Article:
You have to figure Brees wanted to make a play as his team was trailing. But doing so, while going out of character, is the reason why the Saints have struggled on the road. Brees would normally have thrown the checkdown, or even gotten rid of the ball to live another play.
Instead, Brees throws it into triple coverage and barely gets anything on it. Head coach Sean Payton could alleviate pressure off of Brees by running the ball early and providing him with easier throws to get a rhythm—especially on the road.
Leaning on the run game was instrumental in the Saints' playoff victory over Philadelphia. Once the run game took over, Brees was able to work against man coverage. But working against ideal coverage means nothing when you force throws.
Brees is working the two-man game off a play-action fake in this collage. Receiver Marques Colston is flexed off the line on the boundary side of the formation with fellow receiver Kenny Stills playing the primary receiver to the right side.
Colston is running a dig route with Stills performing a "Stutter-Go."
Once Brees whips his head around, he immediately checks the safety who is sitting in Cover 1 (single-high), which signifies that Stills is in man coverage performing a double move.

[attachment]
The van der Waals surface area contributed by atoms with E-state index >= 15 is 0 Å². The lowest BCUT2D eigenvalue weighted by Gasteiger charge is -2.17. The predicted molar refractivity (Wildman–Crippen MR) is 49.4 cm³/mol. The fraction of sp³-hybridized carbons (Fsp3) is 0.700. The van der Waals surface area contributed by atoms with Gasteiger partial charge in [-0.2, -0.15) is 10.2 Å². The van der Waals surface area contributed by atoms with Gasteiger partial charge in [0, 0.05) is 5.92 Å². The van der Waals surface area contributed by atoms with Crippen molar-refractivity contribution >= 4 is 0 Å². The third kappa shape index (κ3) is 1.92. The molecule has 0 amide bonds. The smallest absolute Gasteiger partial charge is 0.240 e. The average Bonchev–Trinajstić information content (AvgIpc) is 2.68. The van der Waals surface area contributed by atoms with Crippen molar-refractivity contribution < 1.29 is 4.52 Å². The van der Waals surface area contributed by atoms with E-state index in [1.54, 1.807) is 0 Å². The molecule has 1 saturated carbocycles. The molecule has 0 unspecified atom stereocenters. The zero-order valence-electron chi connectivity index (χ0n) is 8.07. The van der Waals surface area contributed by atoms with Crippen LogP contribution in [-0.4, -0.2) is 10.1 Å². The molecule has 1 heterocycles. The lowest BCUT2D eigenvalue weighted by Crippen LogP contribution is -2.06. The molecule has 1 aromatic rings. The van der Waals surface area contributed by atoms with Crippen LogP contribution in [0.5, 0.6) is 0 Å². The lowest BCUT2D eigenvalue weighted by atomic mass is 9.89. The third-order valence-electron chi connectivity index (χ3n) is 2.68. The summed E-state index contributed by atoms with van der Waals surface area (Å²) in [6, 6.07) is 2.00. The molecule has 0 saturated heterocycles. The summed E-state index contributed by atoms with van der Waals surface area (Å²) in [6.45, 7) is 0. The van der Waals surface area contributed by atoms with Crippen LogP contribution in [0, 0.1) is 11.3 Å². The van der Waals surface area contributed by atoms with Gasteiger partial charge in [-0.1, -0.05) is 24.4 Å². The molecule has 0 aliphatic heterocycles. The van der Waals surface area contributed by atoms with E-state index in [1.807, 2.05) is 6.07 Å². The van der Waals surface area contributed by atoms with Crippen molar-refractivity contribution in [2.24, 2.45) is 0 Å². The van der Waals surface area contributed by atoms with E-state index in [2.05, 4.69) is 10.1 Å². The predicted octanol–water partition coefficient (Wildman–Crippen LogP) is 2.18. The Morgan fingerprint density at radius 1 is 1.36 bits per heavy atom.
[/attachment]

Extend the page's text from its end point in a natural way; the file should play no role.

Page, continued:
Brees manipulates the safety by pretending he's interested in Colston. We all know Brees has his sights set on Stills in man coverage. To this point, Brees has executed this play exceptionally. It doesn't hurt that he has no pressure to deal with.
Now the rest of this play is up to Stills to beat his man.
Stills ran this route as poor as it can be run. His throttle-down fake was some of the worst acting since the last Keanu Reeves movie. The corner, Bradley Fletcher, obviously doesn't buy the fake and stays on top of the route.
Once Brees saw that Fletcher stayed on top of the route after the fake it should have been mission abort. But Brees had his mind made up before the snap of the ball.
You can't play this any better than Fletcher did. He stays in Stills' hip pocket while looking and leaning—which forces an outside-shoulder throw. In this instance, Stills did a poor job as he knew he was in trouble and tried to undercut the pass.
But all that is beside the point.
Brees should've kept the ball, threw it away or tried to scramble for some extra yards. His propensity for trying to make the splash play has been the downfall of the offense the past few road games. Predetermined throws into less-than-ideal situations should be beyond a player of Brees' ilk.
Payton can help him out by calling a balanced game out of the gate. And Brees can help himself out by taking the checkdown or even throwing the ball away in certain situations. Brees has played almost flawless football at home, but the pressure of trying to right the ship—on the road—has forced him into uncharacteristic mistakes.
The Saints need for Brees to execute like he does at home to beat Seattle. Or they'll be bellying up, with defensive coordinator Rob Ryan, to the bar watching the NFC Championship Game.